I’m probably too modest to refer to myself that way….Those events are really experimental. I’m just trying to do something that is really engaging to the sub-culture as much as possible, and pushing the envelope in terms of taboo and what we can do with events, while still maintaining a safe space where people can come. So that’s what I strive to do with each event. What it ends up being is a combination of live music paired with burlesque performances. The last performance we had was with people doing live hook suspensions from this big pyramid while we were playing a concert inside of it, which was on top of the boat. The next event that we are doing is, we’re setting up like a dungeon and play stage in the boat under where the band stage is and having a lot of LGBT burlesque performances, and some kinks stuff, and some cabaret music with goth music….Did you get to see the music video that we shot?
Send it to me please.
Its pretty cool, you should check it out. We have about one hundred and seventy thousand views on it so far between Facebook and YouTube. It was actually shot on the top of the boat mostly and the surrounding area.
Who’s responsible for this boat?
Myself and three other people, but there is a community that’s developed around it.
So circling back to the original question of the origin of the band….
So having my own studio space has sent me into this deep, really creative mode. It’s a little bit related to the starting of this project. So my friend and I came together after ten years or so after not making music together, and it seemed like a really great fit for us. We realized too that both of us were interested in gender queerness and androgyny, and not identifying not always with masculinity for me, and femininity for them. It made for an interesting kilter, a point for the band to have two lead singers who were both kind of gender queer but one is more man, and one is more woman kind of thing. So we started The FMs.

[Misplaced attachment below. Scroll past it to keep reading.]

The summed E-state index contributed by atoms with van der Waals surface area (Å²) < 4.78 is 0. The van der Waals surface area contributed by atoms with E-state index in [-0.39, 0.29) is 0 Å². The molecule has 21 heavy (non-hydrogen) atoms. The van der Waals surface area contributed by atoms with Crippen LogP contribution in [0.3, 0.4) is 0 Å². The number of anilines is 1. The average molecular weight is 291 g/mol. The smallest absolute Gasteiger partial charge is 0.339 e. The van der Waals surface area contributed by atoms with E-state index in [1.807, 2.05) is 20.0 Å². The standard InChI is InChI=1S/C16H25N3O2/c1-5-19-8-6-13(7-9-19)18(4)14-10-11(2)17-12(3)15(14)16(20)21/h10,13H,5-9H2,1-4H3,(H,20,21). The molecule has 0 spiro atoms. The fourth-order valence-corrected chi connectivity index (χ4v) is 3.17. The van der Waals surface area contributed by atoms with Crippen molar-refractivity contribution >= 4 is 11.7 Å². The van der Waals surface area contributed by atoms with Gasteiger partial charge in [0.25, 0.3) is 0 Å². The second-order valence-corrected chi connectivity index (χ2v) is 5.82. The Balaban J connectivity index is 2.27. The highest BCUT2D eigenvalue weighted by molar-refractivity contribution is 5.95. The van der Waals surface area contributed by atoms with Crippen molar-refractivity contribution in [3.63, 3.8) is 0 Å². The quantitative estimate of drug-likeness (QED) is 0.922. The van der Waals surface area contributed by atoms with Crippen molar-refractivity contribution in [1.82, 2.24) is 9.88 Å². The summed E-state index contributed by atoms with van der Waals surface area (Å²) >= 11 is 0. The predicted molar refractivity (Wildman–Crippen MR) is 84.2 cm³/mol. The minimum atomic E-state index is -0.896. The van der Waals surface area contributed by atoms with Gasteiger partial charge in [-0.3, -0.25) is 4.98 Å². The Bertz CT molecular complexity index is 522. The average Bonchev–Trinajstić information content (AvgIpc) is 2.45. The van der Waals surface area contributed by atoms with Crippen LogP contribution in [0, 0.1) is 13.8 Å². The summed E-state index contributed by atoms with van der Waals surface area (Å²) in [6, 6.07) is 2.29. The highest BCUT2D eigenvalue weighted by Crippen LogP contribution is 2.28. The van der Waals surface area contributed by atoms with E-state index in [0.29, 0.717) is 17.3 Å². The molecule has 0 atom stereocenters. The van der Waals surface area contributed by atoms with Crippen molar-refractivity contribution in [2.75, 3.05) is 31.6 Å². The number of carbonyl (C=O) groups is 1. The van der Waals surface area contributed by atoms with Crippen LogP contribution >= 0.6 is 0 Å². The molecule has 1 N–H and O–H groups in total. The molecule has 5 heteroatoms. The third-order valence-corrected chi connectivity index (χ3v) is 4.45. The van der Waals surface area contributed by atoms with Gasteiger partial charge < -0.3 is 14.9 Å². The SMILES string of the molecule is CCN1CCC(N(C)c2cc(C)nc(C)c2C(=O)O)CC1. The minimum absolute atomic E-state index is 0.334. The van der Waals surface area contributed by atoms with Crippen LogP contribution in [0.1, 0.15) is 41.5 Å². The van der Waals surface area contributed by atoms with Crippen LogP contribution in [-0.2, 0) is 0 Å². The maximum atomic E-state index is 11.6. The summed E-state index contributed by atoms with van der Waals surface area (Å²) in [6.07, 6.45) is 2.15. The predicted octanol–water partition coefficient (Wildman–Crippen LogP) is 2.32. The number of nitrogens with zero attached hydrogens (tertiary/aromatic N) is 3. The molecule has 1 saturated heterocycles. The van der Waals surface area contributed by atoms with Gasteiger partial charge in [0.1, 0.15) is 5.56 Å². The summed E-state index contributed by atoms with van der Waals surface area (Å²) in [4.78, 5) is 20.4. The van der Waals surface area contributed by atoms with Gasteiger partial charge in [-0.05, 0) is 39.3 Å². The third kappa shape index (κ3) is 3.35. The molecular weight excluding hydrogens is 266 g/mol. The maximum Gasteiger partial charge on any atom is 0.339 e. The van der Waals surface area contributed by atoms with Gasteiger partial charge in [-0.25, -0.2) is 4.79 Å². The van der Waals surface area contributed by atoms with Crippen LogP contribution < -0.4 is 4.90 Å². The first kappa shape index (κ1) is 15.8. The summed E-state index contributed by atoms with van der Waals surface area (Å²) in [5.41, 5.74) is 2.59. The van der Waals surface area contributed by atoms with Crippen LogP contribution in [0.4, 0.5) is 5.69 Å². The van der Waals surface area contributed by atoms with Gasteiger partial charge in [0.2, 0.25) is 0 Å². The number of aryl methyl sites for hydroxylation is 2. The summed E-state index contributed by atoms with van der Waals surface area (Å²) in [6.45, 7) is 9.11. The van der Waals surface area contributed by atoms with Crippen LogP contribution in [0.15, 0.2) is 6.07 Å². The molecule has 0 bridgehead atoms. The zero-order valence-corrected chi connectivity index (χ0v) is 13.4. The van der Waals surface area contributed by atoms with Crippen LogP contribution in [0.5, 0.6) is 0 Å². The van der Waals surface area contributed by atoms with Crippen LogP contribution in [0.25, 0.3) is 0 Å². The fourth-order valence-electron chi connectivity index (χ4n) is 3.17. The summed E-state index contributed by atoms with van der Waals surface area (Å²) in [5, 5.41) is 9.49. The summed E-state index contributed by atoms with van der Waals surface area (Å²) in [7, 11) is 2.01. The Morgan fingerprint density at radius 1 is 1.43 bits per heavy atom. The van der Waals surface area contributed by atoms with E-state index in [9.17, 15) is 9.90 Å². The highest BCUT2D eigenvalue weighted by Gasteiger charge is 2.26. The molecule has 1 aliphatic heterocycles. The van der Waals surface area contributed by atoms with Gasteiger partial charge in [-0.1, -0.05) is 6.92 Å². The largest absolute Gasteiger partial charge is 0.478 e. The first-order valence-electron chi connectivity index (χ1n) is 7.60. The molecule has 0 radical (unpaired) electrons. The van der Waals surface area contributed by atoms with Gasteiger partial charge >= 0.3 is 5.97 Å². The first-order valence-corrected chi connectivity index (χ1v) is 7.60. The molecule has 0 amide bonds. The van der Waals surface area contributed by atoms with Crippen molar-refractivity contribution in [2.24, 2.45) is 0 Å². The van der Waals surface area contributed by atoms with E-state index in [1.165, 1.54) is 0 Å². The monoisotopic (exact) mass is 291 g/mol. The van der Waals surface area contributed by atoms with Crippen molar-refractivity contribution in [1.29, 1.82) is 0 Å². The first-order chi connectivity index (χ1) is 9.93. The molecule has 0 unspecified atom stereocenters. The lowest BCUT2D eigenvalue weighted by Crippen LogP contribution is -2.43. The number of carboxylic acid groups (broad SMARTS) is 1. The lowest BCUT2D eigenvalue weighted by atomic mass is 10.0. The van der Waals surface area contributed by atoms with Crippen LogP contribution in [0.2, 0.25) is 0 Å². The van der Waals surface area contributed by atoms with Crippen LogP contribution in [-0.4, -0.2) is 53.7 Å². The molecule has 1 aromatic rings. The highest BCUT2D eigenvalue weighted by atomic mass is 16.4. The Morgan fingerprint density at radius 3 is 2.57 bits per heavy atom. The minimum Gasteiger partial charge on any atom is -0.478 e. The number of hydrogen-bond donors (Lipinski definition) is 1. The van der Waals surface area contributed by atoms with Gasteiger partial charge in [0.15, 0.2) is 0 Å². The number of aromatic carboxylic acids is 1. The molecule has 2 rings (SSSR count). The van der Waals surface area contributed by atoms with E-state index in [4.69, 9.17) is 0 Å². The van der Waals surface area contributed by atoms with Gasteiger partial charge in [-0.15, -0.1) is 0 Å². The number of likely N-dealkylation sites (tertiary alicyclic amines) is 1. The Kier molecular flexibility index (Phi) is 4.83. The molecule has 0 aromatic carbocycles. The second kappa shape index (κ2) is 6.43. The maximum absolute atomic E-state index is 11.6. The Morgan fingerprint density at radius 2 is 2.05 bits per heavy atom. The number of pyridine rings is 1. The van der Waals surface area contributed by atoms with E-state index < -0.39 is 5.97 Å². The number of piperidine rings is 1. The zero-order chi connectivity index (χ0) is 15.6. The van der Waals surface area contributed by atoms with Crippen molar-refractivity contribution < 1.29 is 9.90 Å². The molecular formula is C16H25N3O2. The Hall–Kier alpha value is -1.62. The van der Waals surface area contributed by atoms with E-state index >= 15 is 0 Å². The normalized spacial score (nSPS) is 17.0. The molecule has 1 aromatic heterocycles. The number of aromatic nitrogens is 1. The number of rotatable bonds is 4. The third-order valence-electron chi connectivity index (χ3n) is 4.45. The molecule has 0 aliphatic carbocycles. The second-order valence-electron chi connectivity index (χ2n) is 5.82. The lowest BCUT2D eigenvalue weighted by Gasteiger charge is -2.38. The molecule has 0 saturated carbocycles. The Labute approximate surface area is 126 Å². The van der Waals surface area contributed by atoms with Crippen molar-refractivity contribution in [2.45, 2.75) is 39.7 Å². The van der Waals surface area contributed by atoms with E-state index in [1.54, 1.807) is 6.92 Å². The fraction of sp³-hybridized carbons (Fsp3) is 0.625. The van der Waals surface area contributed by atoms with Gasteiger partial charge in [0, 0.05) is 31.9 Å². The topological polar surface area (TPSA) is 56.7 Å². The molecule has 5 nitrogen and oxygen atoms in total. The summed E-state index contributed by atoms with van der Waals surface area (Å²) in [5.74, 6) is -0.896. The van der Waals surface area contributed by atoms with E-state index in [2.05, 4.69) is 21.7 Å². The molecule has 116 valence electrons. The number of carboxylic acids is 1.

What does the FMs stand for?
The FMs stand for, a few different things. It stand for, “Fems”, it stands for the female/male, and it stands for some other little things that we’ve thought of like, “Fuck Me”, and then it also happens to be Frances and Matt, our names.
Matt, how old were you when you began to be interested in music and writing songs?
I’d say about 15/16, sometime around there.
What actually made you decide to make music a career?
I originally decided to be a musician when I was 15 years old, and 911 had just happened. I separately was going through my own evolution into being a teenager. I was kind of always interested in playing music, but I had a bit of an epiphany on a mountain one day where I was thinking that I should be doing something important with my life. That important thing was music.